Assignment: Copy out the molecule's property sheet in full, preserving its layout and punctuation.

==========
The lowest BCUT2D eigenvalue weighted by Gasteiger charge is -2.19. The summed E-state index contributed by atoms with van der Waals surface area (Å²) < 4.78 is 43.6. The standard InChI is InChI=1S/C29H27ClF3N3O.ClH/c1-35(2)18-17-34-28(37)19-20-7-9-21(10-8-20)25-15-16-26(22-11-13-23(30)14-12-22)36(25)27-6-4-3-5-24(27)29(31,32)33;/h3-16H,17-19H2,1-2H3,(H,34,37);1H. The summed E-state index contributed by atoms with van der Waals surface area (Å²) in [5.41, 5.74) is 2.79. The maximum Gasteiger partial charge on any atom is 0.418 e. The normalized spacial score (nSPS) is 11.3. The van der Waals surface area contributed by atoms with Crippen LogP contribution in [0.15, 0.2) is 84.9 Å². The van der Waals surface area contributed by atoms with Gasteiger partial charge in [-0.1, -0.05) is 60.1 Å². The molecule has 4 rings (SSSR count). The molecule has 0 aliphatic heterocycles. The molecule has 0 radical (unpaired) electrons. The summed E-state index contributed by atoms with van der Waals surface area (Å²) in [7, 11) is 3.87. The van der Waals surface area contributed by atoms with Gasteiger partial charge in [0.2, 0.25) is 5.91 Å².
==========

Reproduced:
The lowest BCUT2D eigenvalue weighted by Gasteiger charge is -2.19. The summed E-state index contributed by atoms with van der Waals surface area (Å²) < 4.78 is 43.6. The standard InChI is InChI=1S/C29H27ClF3N3O.ClH/c1-35(2)18-17-34-28(37)19-20-7-9-21(10-8-20)25-15-16-26(22-11-13-23(30)14-12-22)36(25)27-6-4-3-5-24(27)29(31,32)33;/h3-16H,17-19H2,1-2H3,(H,34,37);1H. The summed E-state index contributed by atoms with van der Waals surface area (Å²) in [5.41, 5.74) is 2.79. The maximum Gasteiger partial charge on any atom is 0.418 e. The normalized spacial score (nSPS) is 11.3. The van der Waals surface area contributed by atoms with Crippen LogP contribution in [0.15, 0.2) is 84.9 Å². The van der Waals surface area contributed by atoms with Gasteiger partial charge in [-0.1, -0.05) is 60.1 Å². The molecule has 4 rings (SSSR count). The molecule has 0 aliphatic heterocycles. The molecule has 0 radical (unpaired) electrons. The summed E-state index contributed by atoms with van der Waals surface area (Å²) in [7, 11) is 3.87. The van der Waals surface area contributed by atoms with Gasteiger partial charge in [0.2, 0.25) is 5.91 Å².